Reading The Rum Diary by Hunter S. Thompson, one will soon realize the extent to which this story can be classified as a work of fiction. Less gonzo than F&L or The Curse of Lono, The Rum Diary is an interesting account of Thompson’s time spent in Puerto Rico, and it provides a fascinating look into the journalistic machinations involved with maintaining a newspaper on life-support. Indeed, this book is prescient in that it signaled what we know as true today, as anyone will be aware having watched The Wire that newspapers are struggling, some even losing the battle “to do more with less”. But it is a work of Dr. Thompson, and as such one cannot always tell where the journalism begins and the gonzo ends.
The story revolves around Thompson’s actual stint working for The San Juan Daily News, at a time when flights from New York to San Juan cost around fifty dollars. Basically, throw in a bunch of alcohol, barfights and general disarray in the newsroom, and The Rum Diary will soon enough end itself enjoyably. Two interesting facets surface along the way though. First, Thompson, as is his strength, surrounds the reader with an eclectic cast of characters, mostly fellow journalists with acumen ranging from intrepidly skillful to absurdly incompetent though all are predictably dysfunctional. Thompson, I think, admittedly includes himself with this group, this time under the alias as Paul Kemp. What’s important is that amid all the corruption within the Puerto Rican society, all the drama occurring within the newsroom, the journalists can’t seem to find, perhaps aren’t allowed, newsworthy stories for print. Consequently, they unknowingly create their own.
The other important aspect to the story is the detail in atmosphere that is characteristically Thompson. In addition to the sweltering heat, he also provides depth to the overall carefree nature yet sudden volatility experienced in Caribbean culture. In particular, he paints an engrossing, vivid, and nearly horrific picture of Carnival as it exploded during a side-trip to St. Thomas. Overall, this is a curious work of his that should be taken for what it’s worth; that is, whatever it is you make of it.
As an extra note, it looks like Johnny Depp is spearhedaing an effort to bring this to nearby theaters.
How about go and see a movie? This one looks especially curious. Don’t forget the popcorn and grapefruit.
Since I am considered a librarian (though it’s still hard to believe) by my employers, I thought I’d periodically submit a review of the stuff I’m digesting, literally speaking of course. So in the spirit of gonzo, here’s a review I recently posted on LibraryThing. It’s for The Curse of Lono, by Hunter S. Thompson. It very well may be the sequel to Fear and Loathing in LV, with Thompson in the twilight of his writing and Ralph Steadman going above and beyond the call of duty with both his appearance in the book as well as his vivid illustrations. For all the space devoted to the illustrations, there’s no reason not to consider this a graphic novel. I don’t know why this hasn’t been made into a movie yet. Weird. Terrifying. Fascinating. Pass the grapefruit.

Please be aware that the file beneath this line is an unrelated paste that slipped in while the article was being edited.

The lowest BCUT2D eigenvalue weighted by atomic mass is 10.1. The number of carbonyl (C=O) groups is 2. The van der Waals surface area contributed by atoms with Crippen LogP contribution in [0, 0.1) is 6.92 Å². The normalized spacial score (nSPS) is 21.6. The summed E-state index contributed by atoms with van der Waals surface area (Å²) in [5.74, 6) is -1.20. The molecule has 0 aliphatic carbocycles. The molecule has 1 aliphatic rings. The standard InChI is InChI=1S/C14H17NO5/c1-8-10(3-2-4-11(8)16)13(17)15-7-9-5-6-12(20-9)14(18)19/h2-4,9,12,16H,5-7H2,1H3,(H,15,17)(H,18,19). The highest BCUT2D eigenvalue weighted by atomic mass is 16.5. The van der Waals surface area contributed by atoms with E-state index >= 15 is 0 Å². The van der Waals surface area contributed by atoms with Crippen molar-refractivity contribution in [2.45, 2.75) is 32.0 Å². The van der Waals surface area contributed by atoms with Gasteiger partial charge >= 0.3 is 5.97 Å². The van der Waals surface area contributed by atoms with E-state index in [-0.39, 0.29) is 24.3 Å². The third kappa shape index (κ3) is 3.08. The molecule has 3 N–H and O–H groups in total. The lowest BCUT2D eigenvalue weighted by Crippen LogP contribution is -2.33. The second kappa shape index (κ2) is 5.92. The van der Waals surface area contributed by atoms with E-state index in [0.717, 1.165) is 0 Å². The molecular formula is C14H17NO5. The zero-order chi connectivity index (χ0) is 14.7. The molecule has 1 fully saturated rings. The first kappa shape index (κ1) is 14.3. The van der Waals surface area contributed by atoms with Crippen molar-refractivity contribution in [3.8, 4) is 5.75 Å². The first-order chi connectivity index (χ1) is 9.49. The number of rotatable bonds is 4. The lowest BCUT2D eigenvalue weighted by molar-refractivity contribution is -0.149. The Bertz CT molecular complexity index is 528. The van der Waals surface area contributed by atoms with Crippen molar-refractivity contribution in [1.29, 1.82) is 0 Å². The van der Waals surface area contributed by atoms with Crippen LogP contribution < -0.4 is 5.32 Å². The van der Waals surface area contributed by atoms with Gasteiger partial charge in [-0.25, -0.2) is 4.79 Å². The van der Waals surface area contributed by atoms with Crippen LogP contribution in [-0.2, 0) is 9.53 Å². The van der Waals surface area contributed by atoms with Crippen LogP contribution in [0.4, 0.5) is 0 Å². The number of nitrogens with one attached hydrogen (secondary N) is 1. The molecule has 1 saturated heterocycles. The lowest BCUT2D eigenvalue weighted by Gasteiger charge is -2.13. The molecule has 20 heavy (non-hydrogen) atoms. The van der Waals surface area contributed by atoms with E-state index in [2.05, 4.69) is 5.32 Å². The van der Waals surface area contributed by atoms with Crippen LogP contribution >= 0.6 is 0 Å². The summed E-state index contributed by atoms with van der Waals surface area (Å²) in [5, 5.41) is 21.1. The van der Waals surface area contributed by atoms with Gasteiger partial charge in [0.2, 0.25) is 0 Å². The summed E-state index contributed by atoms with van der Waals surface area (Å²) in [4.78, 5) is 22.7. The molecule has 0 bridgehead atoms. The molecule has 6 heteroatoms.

The Curse of Lono – Hunter S. Thompson
I’ve just finished reading The Curse of Lono, and I’m surprised that this particular piece by Hunter S. Thompson is less appreciated or even overlooked in favor of his more popular works, particularly his adventure in Las Vegas. Lono is the perfect follow-up to Fear and Loathing in Las Vegas, as it reflects the recipe which catapulted Thompson’s method of gonzo: travel to some exotic locale, cover some seemingly trivial yet ultimately bizarre sporting event, overstay your time exploring the local culture which will ultimately prove equally or even more entertaining than said sporting event, and finally hide in retreat after the blur of intoxication and savage alienation have been extolled upon friends, family, and locals. Not a bad formula, and not a bad writer.
I doubt that the similarity was deliberate to Fear and Loathing, but who really knows? Where Lono is unique is through the division of labor. Thompson’s presence is requested in Hawai’i to cover both the brutal exertion and mindset associated with the Honolulu Marathon; he covers it well, but predictably, the real action begins afterward. Unpredictably, accompanying Thompson during his exploits is the illustrator Ralph Steadman, along with each of their families. Without going into too much detail, his companions slowly dwindle due to the harsh conditions on the Kona coast in winter as well as the mental fatigue precipitating it, thereby leaving Thompson to associate with the more seedy element of Hawai’i (within which he fits nicely). Needless to say, chaos ensues, and the reader is exposed to a Hawai’i not normally described in tourist books. Marathons, deathly pounding surf, flooded cottages, elusive marlin hunting, Samoan war axes, dreaded red fleas, and mass quantities of alcohol make for a paradise reconsidered.
Intertwining parts of pure gonzo narrative, the lush, colorful drawings of Ralph Steadman, Thompson’s own correspondence, and excerpts of Hawaiian history and lore, The Curse of Lono is nearly as exhilarating as Fear and Loathing in Las Vegas; it’s an evident example of Hunter S. Thompson, in the twilight of his writing, creating yet another brilliant exposition that’s humorous, informative and entertainingly bizarre.